It’s a long-awaited sight around here, as welcome as a big snowfall on the ski slopes ringing the lake.
Hard hats are swarming over Lake Tahoe’s “hole in the ground,” a vast construction site on Highway 50 that sat dormant for nearly five years. A $15 million shopping and dining complex has been rising from the barren concrete pit since August.
Modest in size but rich in symbolism, the development could be the first step in a larger project, a $400 million hotel and convention center that were planned for the property before the recession halted construction. The hotel complex would add momentum to an even grander concept, one that’s been kicking around for years: the wholesale reinvention of Tahoe as a tourist destination.
With Tahoe’s casinos in long-term decline, community leaders are anxious to fashion a new tourism economy built around upscale lodging, outdoor recreation and other amenities. The goal is to lure moneyed travelers from around the world, not just Northern Californians on a weekend getaway. The casinos that dominate Tahoe’s southern shoreline would recede in importance.
Never miss a local story.
The massive makeover probably won’t happen overnight – not in a community where the hotel scene consists mainly of 1960s-era motels and cottages, and the construction industry often runs into conflict with environmental groups.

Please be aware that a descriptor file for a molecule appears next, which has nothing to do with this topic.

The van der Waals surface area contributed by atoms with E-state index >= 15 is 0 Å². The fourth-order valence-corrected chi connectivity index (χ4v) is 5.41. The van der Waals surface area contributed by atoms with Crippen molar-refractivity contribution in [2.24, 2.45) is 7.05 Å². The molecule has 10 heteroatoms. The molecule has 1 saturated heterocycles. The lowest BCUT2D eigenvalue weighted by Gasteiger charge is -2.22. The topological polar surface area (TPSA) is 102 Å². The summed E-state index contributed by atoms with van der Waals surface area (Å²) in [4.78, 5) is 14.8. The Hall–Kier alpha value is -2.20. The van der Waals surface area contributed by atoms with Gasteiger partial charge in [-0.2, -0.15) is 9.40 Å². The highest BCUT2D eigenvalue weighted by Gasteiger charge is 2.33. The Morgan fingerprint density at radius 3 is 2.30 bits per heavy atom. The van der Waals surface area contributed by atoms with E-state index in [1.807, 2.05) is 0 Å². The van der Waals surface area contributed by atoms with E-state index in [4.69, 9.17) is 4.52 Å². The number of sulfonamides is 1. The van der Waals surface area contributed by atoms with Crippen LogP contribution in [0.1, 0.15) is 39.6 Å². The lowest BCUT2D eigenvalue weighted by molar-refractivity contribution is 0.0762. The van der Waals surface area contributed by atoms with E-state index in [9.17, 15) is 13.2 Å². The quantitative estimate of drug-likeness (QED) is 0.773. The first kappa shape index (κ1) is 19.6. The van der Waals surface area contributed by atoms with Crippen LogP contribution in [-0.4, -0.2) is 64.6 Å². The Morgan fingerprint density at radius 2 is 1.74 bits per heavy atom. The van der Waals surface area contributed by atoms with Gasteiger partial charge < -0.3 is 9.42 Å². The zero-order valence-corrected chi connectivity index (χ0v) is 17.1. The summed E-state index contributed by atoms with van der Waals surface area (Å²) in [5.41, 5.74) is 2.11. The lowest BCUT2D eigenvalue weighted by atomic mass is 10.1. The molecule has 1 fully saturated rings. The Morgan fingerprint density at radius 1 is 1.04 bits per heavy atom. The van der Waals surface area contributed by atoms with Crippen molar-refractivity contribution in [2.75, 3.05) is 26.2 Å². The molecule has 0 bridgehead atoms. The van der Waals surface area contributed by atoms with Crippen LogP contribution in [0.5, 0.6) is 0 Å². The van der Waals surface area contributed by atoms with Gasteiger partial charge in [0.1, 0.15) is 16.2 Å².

“We have a long way to go to catch up with Vail and Aspen and Jackson Hole,” said Chuck Scharer, president of the company that owns Edgewood Tahoe golf course, just over the state line. Scharer’s company is planning a $100 million-plus hotel lodge along the ninth fairway.
Other developments are moving ahead on the lake’s south shore. The old Royal Valhalla Lodge is about to be reborn as The Landing Resort & Spa, a European-style boutique hotel with fireplaces in every guest room. A $7 million facelift turned the Embassy Suites into the Lake Tahoe Resort Hotel.
And on the north shore, the fabled but faded Cal Neva casino hotel – the joint once owned by Frank Sinatra – is getting a multimillion-dollar overhaul aimed at restoring much of its Rat Pack glamor. The developer, Criswell Radovan of Napa, has shut the Cal Neva down but has said he hopes to reopen in December 2014, in time for what would have been Sinatra’s 99th birthday.
Whether it’s Sinatra’s old haunt or a less famous property, the song is the same: Replace the aging bungalows and motor inns with high-gloss luxury resorts worthy of Tahoe’s world-class setting.
“We have this incredible scenic lake ... but the infrastructure doesn’t match,” said Carl Ribaudo of Strategic Marketing Group, a South Lake Tahoe tourism consultancy.
Tahoe is already being reinvented to a certain extent, on its ski slopes, thanks to an avalanche of out-of-state money. Big corporations have bought up Kirkwood, Squaw Valley and other Tahoe mainstays with the idea of building high-end mega-resorts to compete with locales like Vail and Park City, Utah. A Ritz-Carlton opened at Northstar four years ago, although the original developer lost the luxury hotel to foreclosure.